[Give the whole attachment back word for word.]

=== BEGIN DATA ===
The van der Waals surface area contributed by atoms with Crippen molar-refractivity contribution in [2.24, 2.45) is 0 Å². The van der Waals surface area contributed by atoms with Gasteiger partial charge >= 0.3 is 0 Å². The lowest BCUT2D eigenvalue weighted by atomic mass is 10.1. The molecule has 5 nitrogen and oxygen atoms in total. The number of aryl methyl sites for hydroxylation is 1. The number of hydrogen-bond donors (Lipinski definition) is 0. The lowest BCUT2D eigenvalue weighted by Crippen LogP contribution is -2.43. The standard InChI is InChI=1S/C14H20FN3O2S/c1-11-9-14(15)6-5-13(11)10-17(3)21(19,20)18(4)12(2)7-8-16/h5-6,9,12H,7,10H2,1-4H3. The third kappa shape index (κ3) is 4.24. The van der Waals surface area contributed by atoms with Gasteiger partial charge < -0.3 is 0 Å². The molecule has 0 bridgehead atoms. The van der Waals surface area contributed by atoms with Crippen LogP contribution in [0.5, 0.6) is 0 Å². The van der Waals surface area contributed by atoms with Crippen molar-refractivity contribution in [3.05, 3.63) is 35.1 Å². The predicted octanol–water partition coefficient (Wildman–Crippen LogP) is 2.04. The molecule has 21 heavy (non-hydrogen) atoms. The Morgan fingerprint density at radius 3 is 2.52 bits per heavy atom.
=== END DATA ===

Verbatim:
The van der Waals surface area contributed by atoms with Crippen molar-refractivity contribution in [2.24, 2.45) is 0 Å². The van der Waals surface area contributed by atoms with Gasteiger partial charge >= 0.3 is 0 Å². The lowest BCUT2D eigenvalue weighted by atomic mass is 10.1. The molecule has 5 nitrogen and oxygen atoms in total. The number of aryl methyl sites for hydroxylation is 1. The number of hydrogen-bond donors (Lipinski definition) is 0. The lowest BCUT2D eigenvalue weighted by Crippen LogP contribution is -2.43. The standard InChI is InChI=1S/C14H20FN3O2S/c1-11-9-14(15)6-5-13(11)10-17(3)21(19,20)18(4)12(2)7-8-16/h5-6,9,12H,7,10H2,1-4H3. The third kappa shape index (κ3) is 4.24. The van der Waals surface area contributed by atoms with Gasteiger partial charge < -0.3 is 0 Å². The molecule has 0 bridgehead atoms. The van der Waals surface area contributed by atoms with Crippen LogP contribution in [0.5, 0.6) is 0 Å². The van der Waals surface area contributed by atoms with Crippen molar-refractivity contribution in [3.05, 3.63) is 35.1 Å². The predicted octanol–water partition coefficient (Wildman–Crippen LogP) is 2.04. The molecule has 21 heavy (non-hydrogen) atoms. The Morgan fingerprint density at radius 3 is 2.52 bits per heavy atom.